These days, the importance of a fresh water supply and safely-treated wastewater return to the river cannot be overemphasized. No matter how hard we try, we are still a long way from the most efficient, economic and reliable ways to ensure that our cities are properly equipped and ready for the clean water challenge.
As a civilization, we have achieved isolated instances of superb efficiency in water treatment and reuse, such as space shuttles and stations that rely on the almost perfect use and transformation of the precious water cycle, as there is no alternative other than that, in space. But on the ground, the quantity of issues are grander and not as technically advanced. Yet this is where are our world is and what we have to work with—a world in which we must be in tune with nature and our environment as we look toward more innovative ways to maintain a fresh water supply and safely treat wastewater.
Chemical vs Biological Treatment Methods
Is wastewater about to be treated in other more innovative ways? Currently, most plants use a combination of biological and chemical waste stabilization. Increasingly, EPA is presenting the idea of making wastewater effluents cleaner in terms of nutrients. This forces more plants to add large quantities of chemicals to polish their effluents. The other unintended effect is that multiple systems now need more maintenance. Wastewater plant operators have trouble maintaining complicated systems while keeping costs low. Eventually, chemical stabilization methods will displace some of the biological stabilization techniques.For instance, one big problem area is biological phosphorus removal followed by anaerobic digestion. The unfortunate consequence of this procedure is the release of phosphorus back into the plant, whereas chemical phosphorus removal permanently ties up the phosphorus until it leaves the system.. Complex systems are not only hard to run, they are expensive to maintain.
Protecting treatment pumps (primary, secondary and tertiary) from grit that accompanies the incoming water is an important component of extending equipment life. The ways that water is pumped have undergone changes, as well. The traditional end suction pumps have steadily been replaced by wet submersible units and now even by dry submersibles, which are mounted into a dry pit and connected to a wet pit allowing easy access to the pumps for repair or maintenance.
Combined sewers present challenges, and separating the water streams is expensive. In practice, the more readily accessible piping is handled first, and the more difficult accesses are put on hold until later. With the complexities involved in sewer separations and the disruptions to business, many communities are turning to tunnel collection systems when upgrading (due to capacity issues or government regulation) is required. Increasingly, deep drop shafts have become common in many urban areas. The drainage of storm water will be benefited by the implementation of drop shafts.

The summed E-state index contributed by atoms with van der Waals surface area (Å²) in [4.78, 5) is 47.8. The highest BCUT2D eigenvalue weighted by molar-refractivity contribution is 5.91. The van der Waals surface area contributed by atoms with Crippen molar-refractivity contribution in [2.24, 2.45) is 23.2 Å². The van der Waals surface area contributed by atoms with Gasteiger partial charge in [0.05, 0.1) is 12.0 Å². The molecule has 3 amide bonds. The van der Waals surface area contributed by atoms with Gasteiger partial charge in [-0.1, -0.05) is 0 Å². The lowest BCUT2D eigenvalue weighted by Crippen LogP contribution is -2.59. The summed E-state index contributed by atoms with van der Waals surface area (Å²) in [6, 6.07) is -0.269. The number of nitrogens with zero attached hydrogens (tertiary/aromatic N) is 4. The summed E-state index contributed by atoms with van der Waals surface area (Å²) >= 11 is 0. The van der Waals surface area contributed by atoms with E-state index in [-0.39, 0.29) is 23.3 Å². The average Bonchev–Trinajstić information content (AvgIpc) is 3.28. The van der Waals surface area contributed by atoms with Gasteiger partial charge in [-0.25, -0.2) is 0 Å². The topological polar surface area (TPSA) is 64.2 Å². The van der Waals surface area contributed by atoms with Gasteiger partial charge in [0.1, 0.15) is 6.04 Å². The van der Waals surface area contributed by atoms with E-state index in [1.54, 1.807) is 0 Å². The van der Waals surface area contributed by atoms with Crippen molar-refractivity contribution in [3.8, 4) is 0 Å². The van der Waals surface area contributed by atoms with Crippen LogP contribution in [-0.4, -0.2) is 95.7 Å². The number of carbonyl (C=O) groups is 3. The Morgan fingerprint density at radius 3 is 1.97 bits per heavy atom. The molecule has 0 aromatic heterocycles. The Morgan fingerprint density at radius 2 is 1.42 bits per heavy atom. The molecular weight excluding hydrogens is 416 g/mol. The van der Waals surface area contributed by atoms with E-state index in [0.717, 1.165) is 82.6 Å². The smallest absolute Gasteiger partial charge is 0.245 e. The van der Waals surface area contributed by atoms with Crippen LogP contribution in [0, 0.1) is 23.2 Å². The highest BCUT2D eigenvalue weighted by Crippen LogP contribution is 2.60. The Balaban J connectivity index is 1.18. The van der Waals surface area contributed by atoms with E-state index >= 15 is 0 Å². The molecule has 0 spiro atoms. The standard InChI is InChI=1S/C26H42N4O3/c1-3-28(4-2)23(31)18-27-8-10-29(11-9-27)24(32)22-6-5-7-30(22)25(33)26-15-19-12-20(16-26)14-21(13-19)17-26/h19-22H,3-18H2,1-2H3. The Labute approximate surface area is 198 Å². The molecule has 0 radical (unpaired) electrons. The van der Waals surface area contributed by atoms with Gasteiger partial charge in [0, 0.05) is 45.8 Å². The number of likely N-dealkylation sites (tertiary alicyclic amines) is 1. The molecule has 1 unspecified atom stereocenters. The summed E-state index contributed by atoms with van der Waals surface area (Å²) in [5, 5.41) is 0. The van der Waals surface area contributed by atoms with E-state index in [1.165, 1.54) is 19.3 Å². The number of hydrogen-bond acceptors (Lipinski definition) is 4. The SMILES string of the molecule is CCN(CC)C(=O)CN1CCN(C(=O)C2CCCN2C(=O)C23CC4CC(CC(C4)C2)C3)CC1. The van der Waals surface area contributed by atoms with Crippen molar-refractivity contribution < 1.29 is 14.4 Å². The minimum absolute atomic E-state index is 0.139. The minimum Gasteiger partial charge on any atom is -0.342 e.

Simplified Repairs and New Materials
Repairs must become simpler and faster. Presently, maintenance departments conduct simple repairs in house, and large and more sophisticated equipment is repaired by outside contractors. Systems are more complex, and more computers are used to control them. Computer specialists, who have good technical understanding of the systems, are more common at wastewater treatment plants, but they may lack the knowledge of working on the equipment. Likewise, maintenance personnel may be experienced with the equipment, but may lack the technical knowledge of the systems. A disconnect between the equipment handling and the systems that operate and control the handling can occur. More training is required to bridge this gap. In addition, more interactions between the departments and groups are essential .
New materials are available today that were novel or nonexistent years ago. For example, duplex stainless steel performs better in high-G centrifuge applications. Composites are becoming more common, bringing with them the advantages of light weight, cavitation resistance and corrosion resistance.
How will our plants look 20 years from now? Hopefully, higher efficiencies and effectiveness of systems will mean less waste and a better recycling of resources. We may see technologies applied and new trends. Perhaps water and waste treatment plants will combine, and less wastewater will be discharged into rivers, and more of it participating in a closed cycle, making our rivers safer and more environmentally friendly.
Plant space (or green areas), particularly in cities, will have to be used better, and some communities will likely apply new methods—such as closed-cycle water systems y—to be more self-sustaining and less polluting. Remember the experiment with biosphere, conducted in Arizona years ago? This type process can work in a small-scale situation. The challenge is to implement it on a wider scale.
The benefits of closed-water systems would be impressive. Less water discharged to rivers would mean less piping, less repairs and less groundwork disruptions, and and easier-to-preserve infrastructure. Problems that are common today—such as cracked pipes, infiltration and plugging—would go away.
Sunlight energy could be better used, with solar panels and special bacteria growing methods that may advance us even further, making us less energy dependent and more efficient.
Perhaps one day, present issues with our water supply will be reversed with more innovative water treatment and delivery systems. The public is increasingly concerned if we actually remove all the harmful pathogens in drinking water in urban areas,.